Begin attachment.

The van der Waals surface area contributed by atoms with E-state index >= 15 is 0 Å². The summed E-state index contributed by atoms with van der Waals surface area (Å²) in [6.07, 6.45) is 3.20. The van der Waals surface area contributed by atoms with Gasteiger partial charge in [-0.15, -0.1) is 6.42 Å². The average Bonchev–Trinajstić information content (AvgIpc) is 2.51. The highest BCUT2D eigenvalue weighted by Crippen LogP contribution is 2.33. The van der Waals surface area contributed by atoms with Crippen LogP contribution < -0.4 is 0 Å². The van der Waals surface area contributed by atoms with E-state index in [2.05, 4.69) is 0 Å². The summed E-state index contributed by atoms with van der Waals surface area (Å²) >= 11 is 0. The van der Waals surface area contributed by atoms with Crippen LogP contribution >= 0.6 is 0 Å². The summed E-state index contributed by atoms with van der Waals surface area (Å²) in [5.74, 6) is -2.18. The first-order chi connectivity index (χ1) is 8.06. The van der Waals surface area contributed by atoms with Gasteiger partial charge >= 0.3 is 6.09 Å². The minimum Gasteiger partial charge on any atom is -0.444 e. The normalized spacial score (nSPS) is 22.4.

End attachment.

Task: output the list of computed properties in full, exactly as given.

The van der Waals surface area contributed by atoms with E-state index >= 15 is 0 Å². The summed E-state index contributed by atoms with van der Waals surface area (Å²) in [6.07, 6.45) is 3.20. The van der Waals surface area contributed by atoms with Gasteiger partial charge in [-0.15, -0.1) is 6.42 Å². The average Bonchev–Trinajstić information content (AvgIpc) is 2.51. The highest BCUT2D eigenvalue weighted by Crippen LogP contribution is 2.33. The van der Waals surface area contributed by atoms with Crippen LogP contribution < -0.4 is 0 Å². The van der Waals surface area contributed by atoms with E-state index in [2.05, 4.69) is 0 Å². The summed E-state index contributed by atoms with van der Waals surface area (Å²) >= 11 is 0. The van der Waals surface area contributed by atoms with Crippen LogP contribution >= 0.6 is 0 Å². The summed E-state index contributed by atoms with van der Waals surface area (Å²) in [5.74, 6) is -2.18. The first-order chi connectivity index (χ1) is 8.06. The van der Waals surface area contributed by atoms with Gasteiger partial charge >= 0.3 is 6.09 Å². The minimum Gasteiger partial charge on any atom is -0.444 e. The normalized spacial score (nSPS) is 22.4.